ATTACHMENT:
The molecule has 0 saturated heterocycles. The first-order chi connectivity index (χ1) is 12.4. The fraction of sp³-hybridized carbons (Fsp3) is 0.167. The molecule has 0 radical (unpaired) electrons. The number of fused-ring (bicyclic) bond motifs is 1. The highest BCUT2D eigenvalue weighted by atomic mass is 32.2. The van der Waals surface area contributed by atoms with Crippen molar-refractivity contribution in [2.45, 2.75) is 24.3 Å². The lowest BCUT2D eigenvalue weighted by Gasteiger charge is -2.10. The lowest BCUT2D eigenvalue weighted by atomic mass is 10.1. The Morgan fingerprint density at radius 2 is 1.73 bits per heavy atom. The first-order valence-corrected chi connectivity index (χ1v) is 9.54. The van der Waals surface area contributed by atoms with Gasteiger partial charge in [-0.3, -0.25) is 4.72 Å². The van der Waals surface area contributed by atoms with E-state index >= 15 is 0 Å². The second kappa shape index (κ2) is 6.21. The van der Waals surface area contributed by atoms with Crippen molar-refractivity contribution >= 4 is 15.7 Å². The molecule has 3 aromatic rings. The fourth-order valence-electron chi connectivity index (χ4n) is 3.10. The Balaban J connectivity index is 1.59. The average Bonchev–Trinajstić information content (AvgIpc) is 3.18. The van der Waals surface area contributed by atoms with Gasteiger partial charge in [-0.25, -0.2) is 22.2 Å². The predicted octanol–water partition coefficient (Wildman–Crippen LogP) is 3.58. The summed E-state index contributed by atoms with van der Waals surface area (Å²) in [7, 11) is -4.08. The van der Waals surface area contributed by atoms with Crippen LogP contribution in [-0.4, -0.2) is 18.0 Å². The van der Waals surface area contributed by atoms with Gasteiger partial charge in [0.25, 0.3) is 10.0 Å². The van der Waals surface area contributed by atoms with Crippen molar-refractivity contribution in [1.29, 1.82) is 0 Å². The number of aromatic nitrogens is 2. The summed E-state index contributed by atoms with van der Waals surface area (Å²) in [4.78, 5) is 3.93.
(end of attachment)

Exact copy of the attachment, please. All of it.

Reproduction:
The molecule has 0 saturated heterocycles. The first-order chi connectivity index (χ1) is 12.4. The fraction of sp³-hybridized carbons (Fsp3) is 0.167. The molecule has 0 radical (unpaired) electrons. The number of fused-ring (bicyclic) bond motifs is 1. The highest BCUT2D eigenvalue weighted by atomic mass is 32.2. The van der Waals surface area contributed by atoms with Crippen molar-refractivity contribution in [2.45, 2.75) is 24.3 Å². The lowest BCUT2D eigenvalue weighted by Gasteiger charge is -2.10. The lowest BCUT2D eigenvalue weighted by atomic mass is 10.1. The Morgan fingerprint density at radius 2 is 1.73 bits per heavy atom. The first-order valence-corrected chi connectivity index (χ1v) is 9.54. The van der Waals surface area contributed by atoms with Gasteiger partial charge in [-0.3, -0.25) is 4.72 Å². The van der Waals surface area contributed by atoms with E-state index >= 15 is 0 Å². The second kappa shape index (κ2) is 6.21. The van der Waals surface area contributed by atoms with Crippen molar-refractivity contribution >= 4 is 15.7 Å². The molecule has 3 aromatic rings. The fourth-order valence-electron chi connectivity index (χ4n) is 3.10. The Balaban J connectivity index is 1.59. The average Bonchev–Trinajstić information content (AvgIpc) is 3.18. The van der Waals surface area contributed by atoms with Gasteiger partial charge in [-0.25, -0.2) is 22.2 Å². The predicted octanol–water partition coefficient (Wildman–Crippen LogP) is 3.58. The summed E-state index contributed by atoms with van der Waals surface area (Å²) in [7, 11) is -4.08. The van der Waals surface area contributed by atoms with Crippen LogP contribution in [-0.4, -0.2) is 18.0 Å². The van der Waals surface area contributed by atoms with Gasteiger partial charge in [0.25, 0.3) is 10.0 Å². The van der Waals surface area contributed by atoms with Crippen molar-refractivity contribution in [1.29, 1.82) is 0 Å². The number of aromatic nitrogens is 2. The summed E-state index contributed by atoms with van der Waals surface area (Å²) in [4.78, 5) is 3.93.